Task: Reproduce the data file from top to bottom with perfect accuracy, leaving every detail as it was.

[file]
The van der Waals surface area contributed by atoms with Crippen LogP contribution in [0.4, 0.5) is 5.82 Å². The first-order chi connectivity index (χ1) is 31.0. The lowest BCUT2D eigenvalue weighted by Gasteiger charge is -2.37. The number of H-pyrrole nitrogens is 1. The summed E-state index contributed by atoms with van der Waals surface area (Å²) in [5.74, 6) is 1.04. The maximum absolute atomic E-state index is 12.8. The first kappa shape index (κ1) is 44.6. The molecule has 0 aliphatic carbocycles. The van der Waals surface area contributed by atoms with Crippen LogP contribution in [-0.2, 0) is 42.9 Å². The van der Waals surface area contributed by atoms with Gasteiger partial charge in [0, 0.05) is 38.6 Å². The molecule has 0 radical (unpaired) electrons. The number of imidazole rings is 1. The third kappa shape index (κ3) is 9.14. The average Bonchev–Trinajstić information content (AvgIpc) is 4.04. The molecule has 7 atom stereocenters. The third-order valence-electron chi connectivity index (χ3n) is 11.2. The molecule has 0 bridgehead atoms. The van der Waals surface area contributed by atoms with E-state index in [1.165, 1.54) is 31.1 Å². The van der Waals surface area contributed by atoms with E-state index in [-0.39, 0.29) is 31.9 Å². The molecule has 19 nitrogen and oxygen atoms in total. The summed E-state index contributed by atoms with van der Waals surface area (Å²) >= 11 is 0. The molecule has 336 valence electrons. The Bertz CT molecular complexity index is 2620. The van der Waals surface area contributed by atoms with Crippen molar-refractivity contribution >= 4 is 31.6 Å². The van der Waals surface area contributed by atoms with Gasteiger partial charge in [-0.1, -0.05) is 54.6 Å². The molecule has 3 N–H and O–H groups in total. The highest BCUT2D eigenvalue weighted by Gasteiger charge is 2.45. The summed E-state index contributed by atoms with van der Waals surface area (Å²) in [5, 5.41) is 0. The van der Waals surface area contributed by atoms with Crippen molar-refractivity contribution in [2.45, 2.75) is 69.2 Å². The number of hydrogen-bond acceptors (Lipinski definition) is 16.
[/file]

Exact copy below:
The van der Waals surface area contributed by atoms with Crippen LogP contribution in [0.4, 0.5) is 5.82 Å². The first-order chi connectivity index (χ1) is 31.0. The lowest BCUT2D eigenvalue weighted by Gasteiger charge is -2.37. The number of H-pyrrole nitrogens is 1. The summed E-state index contributed by atoms with van der Waals surface area (Å²) in [5.74, 6) is 1.04. The maximum absolute atomic E-state index is 12.8. The first kappa shape index (κ1) is 44.6. The molecule has 0 aliphatic carbocycles. The van der Waals surface area contributed by atoms with Crippen LogP contribution in [-0.2, 0) is 42.9 Å². The van der Waals surface area contributed by atoms with Gasteiger partial charge in [0, 0.05) is 38.6 Å². The molecule has 0 radical (unpaired) electrons. The number of imidazole rings is 1. The third kappa shape index (κ3) is 9.14. The average Bonchev–Trinajstić information content (AvgIpc) is 4.04. The molecule has 7 atom stereocenters. The third-order valence-electron chi connectivity index (χ3n) is 11.2. The molecule has 0 bridgehead atoms. The van der Waals surface area contributed by atoms with E-state index in [1.165, 1.54) is 31.1 Å². The van der Waals surface area contributed by atoms with E-state index in [-0.39, 0.29) is 31.9 Å². The molecule has 19 nitrogen and oxygen atoms in total. The summed E-state index contributed by atoms with van der Waals surface area (Å²) >= 11 is 0. The molecule has 336 valence electrons. The Bertz CT molecular complexity index is 2620. The van der Waals surface area contributed by atoms with Crippen molar-refractivity contribution >= 4 is 31.6 Å². The van der Waals surface area contributed by atoms with Gasteiger partial charge in [-0.1, -0.05) is 54.6 Å². The molecule has 3 N–H and O–H groups in total. The highest BCUT2D eigenvalue weighted by Gasteiger charge is 2.45. The summed E-state index contributed by atoms with van der Waals surface area (Å²) in [5, 5.41) is 0. The van der Waals surface area contributed by atoms with Crippen molar-refractivity contribution in [2.45, 2.75) is 69.2 Å². The number of hydrogen-bond acceptors (Lipinski definition) is 16.